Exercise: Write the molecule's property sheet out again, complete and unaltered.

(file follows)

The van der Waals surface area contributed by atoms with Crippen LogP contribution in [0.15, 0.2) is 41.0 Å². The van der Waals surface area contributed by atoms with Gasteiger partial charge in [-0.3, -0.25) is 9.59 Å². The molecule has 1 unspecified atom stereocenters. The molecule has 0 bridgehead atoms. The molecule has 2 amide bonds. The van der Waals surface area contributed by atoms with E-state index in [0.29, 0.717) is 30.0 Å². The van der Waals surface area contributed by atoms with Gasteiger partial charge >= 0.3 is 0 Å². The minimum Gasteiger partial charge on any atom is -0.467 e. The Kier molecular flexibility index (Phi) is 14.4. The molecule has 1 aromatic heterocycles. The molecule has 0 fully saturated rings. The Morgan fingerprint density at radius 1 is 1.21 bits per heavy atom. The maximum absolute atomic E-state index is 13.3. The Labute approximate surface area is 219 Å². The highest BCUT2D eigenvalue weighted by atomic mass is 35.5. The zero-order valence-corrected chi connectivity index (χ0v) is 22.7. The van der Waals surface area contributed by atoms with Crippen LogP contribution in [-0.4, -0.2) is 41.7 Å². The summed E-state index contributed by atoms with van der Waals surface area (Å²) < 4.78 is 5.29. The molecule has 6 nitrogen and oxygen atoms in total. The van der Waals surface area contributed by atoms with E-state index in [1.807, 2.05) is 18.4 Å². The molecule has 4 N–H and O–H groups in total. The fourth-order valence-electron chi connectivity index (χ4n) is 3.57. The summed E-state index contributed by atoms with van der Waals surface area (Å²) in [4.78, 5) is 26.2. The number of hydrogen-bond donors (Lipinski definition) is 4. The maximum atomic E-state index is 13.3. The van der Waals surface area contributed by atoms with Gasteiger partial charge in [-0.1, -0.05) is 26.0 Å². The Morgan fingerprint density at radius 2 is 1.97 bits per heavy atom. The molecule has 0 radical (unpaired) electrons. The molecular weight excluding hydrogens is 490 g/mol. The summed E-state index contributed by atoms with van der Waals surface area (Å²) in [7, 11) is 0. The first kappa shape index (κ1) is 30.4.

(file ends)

The van der Waals surface area contributed by atoms with Crippen LogP contribution in [0.15, 0.2) is 41.0 Å². The van der Waals surface area contributed by atoms with Gasteiger partial charge in [-0.3, -0.25) is 9.59 Å². The molecule has 1 unspecified atom stereocenters. The molecule has 0 bridgehead atoms. The molecule has 2 amide bonds. The van der Waals surface area contributed by atoms with E-state index in [0.29, 0.717) is 30.0 Å². The van der Waals surface area contributed by atoms with Gasteiger partial charge >= 0.3 is 0 Å². The minimum Gasteiger partial charge on any atom is -0.467 e. The Kier molecular flexibility index (Phi) is 14.4. The molecule has 1 aromatic heterocycles. The molecule has 0 fully saturated rings. The Morgan fingerprint density at radius 1 is 1.21 bits per heavy atom. The maximum absolute atomic E-state index is 13.3. The Labute approximate surface area is 219 Å². The highest BCUT2D eigenvalue weighted by atomic mass is 35.5. The zero-order valence-corrected chi connectivity index (χ0v) is 22.7. The van der Waals surface area contributed by atoms with Crippen LogP contribution in [-0.4, -0.2) is 41.7 Å². The summed E-state index contributed by atoms with van der Waals surface area (Å²) < 4.78 is 5.29. The molecule has 6 nitrogen and oxygen atoms in total. The van der Waals surface area contributed by atoms with E-state index in [1.807, 2.05) is 18.4 Å². The molecule has 4 N–H and O–H groups in total. The fourth-order valence-electron chi connectivity index (χ4n) is 3.57. The summed E-state index contributed by atoms with van der Waals surface area (Å²) in [4.78, 5) is 26.2. The number of hydrogen-bond donors (Lipinski definition) is 4. The maximum atomic E-state index is 13.3. The van der Waals surface area contributed by atoms with Gasteiger partial charge in [-0.1, -0.05) is 26.0 Å². The Morgan fingerprint density at radius 2 is 1.97 bits per heavy atom. The molecule has 0 radical (unpaired) electrons. The molecular weight excluding hydrogens is 490 g/mol. The summed E-state index contributed by atoms with van der Waals surface area (Å²) in [7, 11) is 0. The first kappa shape index (κ1) is 30.4.